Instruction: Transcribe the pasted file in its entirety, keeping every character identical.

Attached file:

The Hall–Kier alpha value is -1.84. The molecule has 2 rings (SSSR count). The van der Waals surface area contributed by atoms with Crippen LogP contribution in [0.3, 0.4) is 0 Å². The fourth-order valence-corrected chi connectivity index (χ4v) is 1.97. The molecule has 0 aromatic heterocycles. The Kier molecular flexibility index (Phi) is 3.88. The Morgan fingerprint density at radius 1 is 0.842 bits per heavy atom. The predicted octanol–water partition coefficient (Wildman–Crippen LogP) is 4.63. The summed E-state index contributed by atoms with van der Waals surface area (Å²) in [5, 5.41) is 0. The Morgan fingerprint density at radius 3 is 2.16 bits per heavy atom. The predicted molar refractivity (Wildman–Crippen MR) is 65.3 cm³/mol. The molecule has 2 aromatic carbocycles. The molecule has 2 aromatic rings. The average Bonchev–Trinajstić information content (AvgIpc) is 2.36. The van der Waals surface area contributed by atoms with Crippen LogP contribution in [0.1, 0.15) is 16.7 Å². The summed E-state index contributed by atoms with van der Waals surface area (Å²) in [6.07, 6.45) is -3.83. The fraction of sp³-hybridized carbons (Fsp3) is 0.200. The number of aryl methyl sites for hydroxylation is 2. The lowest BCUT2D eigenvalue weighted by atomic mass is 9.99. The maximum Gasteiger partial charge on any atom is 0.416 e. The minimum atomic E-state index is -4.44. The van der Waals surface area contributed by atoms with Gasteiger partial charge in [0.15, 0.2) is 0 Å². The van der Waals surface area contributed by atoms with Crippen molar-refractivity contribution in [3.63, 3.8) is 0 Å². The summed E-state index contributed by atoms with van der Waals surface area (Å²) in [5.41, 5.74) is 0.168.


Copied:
The Hall–Kier alpha value is -1.84. The molecule has 2 rings (SSSR count). The van der Waals surface area contributed by atoms with Crippen LogP contribution in [0.3, 0.4) is 0 Å². The fourth-order valence-corrected chi connectivity index (χ4v) is 1.97. The molecule has 0 aromatic heterocycles. The Kier molecular flexibility index (Phi) is 3.88. The Morgan fingerprint density at radius 1 is 0.842 bits per heavy atom. The predicted octanol–water partition coefficient (Wildman–Crippen LogP) is 4.63. The summed E-state index contributed by atoms with van der Waals surface area (Å²) in [5, 5.41) is 0. The Morgan fingerprint density at radius 3 is 2.16 bits per heavy atom. The predicted molar refractivity (Wildman–Crippen MR) is 65.3 cm³/mol. The molecule has 2 aromatic carbocycles. The molecule has 2 aromatic rings. The average Bonchev–Trinajstić information content (AvgIpc) is 2.36. The van der Waals surface area contributed by atoms with Crippen LogP contribution in [0.1, 0.15) is 16.7 Å². The summed E-state index contributed by atoms with van der Waals surface area (Å²) in [6.07, 6.45) is -3.83. The fraction of sp³-hybridized carbons (Fsp3) is 0.200. The number of aryl methyl sites for hydroxylation is 2. The lowest BCUT2D eigenvalue weighted by atomic mass is 9.99. The maximum Gasteiger partial charge on any atom is 0.416 e. The minimum atomic E-state index is -4.44. The van der Waals surface area contributed by atoms with Gasteiger partial charge in [0.15, 0.2) is 0 Å². The van der Waals surface area contributed by atoms with Crippen molar-refractivity contribution in [3.63, 3.8) is 0 Å². The summed E-state index contributed by atoms with van der Waals surface area (Å²) in [5.41, 5.74) is 0.168.